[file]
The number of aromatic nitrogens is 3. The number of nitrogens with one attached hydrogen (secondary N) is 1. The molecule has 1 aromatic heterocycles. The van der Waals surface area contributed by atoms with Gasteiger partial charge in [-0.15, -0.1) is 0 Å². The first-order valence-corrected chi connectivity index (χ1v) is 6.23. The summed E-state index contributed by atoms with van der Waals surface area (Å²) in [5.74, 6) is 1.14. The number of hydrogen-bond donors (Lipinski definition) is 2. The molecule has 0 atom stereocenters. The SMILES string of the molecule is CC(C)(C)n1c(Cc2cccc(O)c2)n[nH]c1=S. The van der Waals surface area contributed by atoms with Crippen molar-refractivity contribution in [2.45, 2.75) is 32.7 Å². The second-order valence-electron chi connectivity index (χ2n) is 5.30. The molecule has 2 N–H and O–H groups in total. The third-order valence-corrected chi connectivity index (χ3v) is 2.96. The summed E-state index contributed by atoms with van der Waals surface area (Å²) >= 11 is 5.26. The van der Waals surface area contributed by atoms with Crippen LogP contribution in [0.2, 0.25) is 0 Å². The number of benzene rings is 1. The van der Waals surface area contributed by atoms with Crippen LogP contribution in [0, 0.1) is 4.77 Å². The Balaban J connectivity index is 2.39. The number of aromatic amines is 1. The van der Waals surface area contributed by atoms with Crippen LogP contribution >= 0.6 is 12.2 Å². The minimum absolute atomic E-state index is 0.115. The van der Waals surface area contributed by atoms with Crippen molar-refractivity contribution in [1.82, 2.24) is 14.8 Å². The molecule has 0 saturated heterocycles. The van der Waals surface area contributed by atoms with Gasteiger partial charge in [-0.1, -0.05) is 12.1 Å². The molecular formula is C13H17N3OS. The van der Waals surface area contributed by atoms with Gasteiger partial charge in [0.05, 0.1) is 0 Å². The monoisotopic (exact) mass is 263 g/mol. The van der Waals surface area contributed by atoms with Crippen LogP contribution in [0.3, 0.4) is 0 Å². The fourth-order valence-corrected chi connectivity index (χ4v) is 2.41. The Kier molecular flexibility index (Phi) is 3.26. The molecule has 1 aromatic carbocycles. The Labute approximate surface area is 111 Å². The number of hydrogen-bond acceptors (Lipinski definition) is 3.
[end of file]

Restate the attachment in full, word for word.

The number of aromatic nitrogens is 3. The number of nitrogens with one attached hydrogen (secondary N) is 1. The molecule has 1 aromatic heterocycles. The van der Waals surface area contributed by atoms with Gasteiger partial charge in [-0.15, -0.1) is 0 Å². The first-order valence-corrected chi connectivity index (χ1v) is 6.23. The summed E-state index contributed by atoms with van der Waals surface area (Å²) in [5.74, 6) is 1.14. The number of hydrogen-bond donors (Lipinski definition) is 2. The molecule has 0 atom stereocenters. The SMILES string of the molecule is CC(C)(C)n1c(Cc2cccc(O)c2)n[nH]c1=S. The van der Waals surface area contributed by atoms with Crippen molar-refractivity contribution in [2.45, 2.75) is 32.7 Å². The second-order valence-electron chi connectivity index (χ2n) is 5.30. The molecule has 2 N–H and O–H groups in total. The third-order valence-corrected chi connectivity index (χ3v) is 2.96. The summed E-state index contributed by atoms with van der Waals surface area (Å²) >= 11 is 5.26. The van der Waals surface area contributed by atoms with Crippen LogP contribution in [0.2, 0.25) is 0 Å². The number of benzene rings is 1. The van der Waals surface area contributed by atoms with Crippen LogP contribution in [0, 0.1) is 4.77 Å². The Balaban J connectivity index is 2.39. The number of aromatic amines is 1. The van der Waals surface area contributed by atoms with Crippen LogP contribution >= 0.6 is 12.2 Å². The minimum absolute atomic E-state index is 0.115. The van der Waals surface area contributed by atoms with Crippen molar-refractivity contribution in [1.82, 2.24) is 14.8 Å². The molecule has 0 saturated heterocycles. The van der Waals surface area contributed by atoms with Gasteiger partial charge in [-0.1, -0.05) is 12.1 Å². The molecular formula is C13H17N3OS. The van der Waals surface area contributed by atoms with Gasteiger partial charge in [0.05, 0.1) is 0 Å². The monoisotopic (exact) mass is 263 g/mol. The van der Waals surface area contributed by atoms with Crippen LogP contribution in [0.3, 0.4) is 0 Å². The fourth-order valence-corrected chi connectivity index (χ4v) is 2.41. The Kier molecular flexibility index (Phi) is 3.26. The molecule has 1 aromatic carbocycles. The Labute approximate surface area is 111 Å². The number of hydrogen-bond acceptors (Lipinski definition) is 3.